These are the kinds of basic, pre-school level conversations that come naturally to most kids. But David needs to be taught to participate in such conversations in a step-by-step manner. That’s where breaking things down through ABA becomes helpful. While I am not a strict ABA practitioner in the classroom, I do find it helpful to use the basic principles of breaking larger tasks into smaller steps and quickly reinforcing my students for achieving each step. Within ABA, there is a more recently developed model that I use called the Verbal Behavior Approach. This model is especially useful for language development activities.
While I can’t get inside David’s brain to know for sure what he’s thinking, something does seem to click for him when he participates in these kinds of peer conversations at school, and he seems to enjoy them. Being able to use his memorized language with his peers, and hearing that they have different answers to the same questions, does appear to be helping him connect with them socially. Throughout the pre-school year, our social question activities will become more complex and, step-by-step, we will build up to asking questions and initiating peer conversations. The ultimate goal is for David to begin talking with his peers more spontaneously. Spontaneity in language is difficult to teach, but I aim to give David more opportunities to reach this stage by pushing him beyond his scripted comfort zone.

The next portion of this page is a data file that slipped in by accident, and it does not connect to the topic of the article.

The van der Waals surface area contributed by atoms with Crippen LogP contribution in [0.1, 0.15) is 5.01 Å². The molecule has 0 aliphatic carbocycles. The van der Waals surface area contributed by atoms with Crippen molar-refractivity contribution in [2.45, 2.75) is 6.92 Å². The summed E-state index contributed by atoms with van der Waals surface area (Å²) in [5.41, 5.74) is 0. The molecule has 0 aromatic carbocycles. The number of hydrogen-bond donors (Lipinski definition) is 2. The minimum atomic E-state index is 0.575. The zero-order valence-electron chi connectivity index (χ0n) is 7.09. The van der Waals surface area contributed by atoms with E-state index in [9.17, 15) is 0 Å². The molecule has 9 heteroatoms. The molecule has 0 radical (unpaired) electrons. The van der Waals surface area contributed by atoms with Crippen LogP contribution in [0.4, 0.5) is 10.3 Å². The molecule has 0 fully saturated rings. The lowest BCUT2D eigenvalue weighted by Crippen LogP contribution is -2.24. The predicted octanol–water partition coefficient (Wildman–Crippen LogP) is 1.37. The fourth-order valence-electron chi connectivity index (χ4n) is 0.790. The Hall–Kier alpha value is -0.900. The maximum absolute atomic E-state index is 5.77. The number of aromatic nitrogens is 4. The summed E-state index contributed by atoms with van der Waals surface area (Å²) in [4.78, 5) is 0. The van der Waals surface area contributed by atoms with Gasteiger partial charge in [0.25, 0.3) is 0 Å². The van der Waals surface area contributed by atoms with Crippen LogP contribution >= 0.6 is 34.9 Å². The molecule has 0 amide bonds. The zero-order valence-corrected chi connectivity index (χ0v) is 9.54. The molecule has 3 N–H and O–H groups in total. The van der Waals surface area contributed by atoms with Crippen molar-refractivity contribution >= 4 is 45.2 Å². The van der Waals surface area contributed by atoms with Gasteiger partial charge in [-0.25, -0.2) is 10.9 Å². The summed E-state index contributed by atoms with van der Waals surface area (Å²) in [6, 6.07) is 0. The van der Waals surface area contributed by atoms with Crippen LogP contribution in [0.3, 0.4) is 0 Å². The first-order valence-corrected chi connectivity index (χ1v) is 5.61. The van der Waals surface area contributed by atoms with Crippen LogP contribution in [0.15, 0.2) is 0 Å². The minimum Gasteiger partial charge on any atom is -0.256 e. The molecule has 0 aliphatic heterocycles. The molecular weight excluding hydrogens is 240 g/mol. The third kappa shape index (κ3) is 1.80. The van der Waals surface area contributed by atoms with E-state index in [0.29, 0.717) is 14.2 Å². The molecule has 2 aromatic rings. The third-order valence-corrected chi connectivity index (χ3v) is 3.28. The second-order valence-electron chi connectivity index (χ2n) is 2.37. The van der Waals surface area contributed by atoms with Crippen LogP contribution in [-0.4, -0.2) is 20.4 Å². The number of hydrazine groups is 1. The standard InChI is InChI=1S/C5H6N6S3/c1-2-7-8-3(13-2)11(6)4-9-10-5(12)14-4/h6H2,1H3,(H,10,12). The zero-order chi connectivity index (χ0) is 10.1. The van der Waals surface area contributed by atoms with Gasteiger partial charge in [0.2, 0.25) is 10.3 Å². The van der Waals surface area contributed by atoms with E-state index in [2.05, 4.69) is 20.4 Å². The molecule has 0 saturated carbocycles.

Language issues like this, which can be so exasperating for parents and teachers, do not disappear overnight, but I find it helpful as a teacher to keep in mind that the same strong memorization skills my students use while scripting can be shaped into socially meaningful language.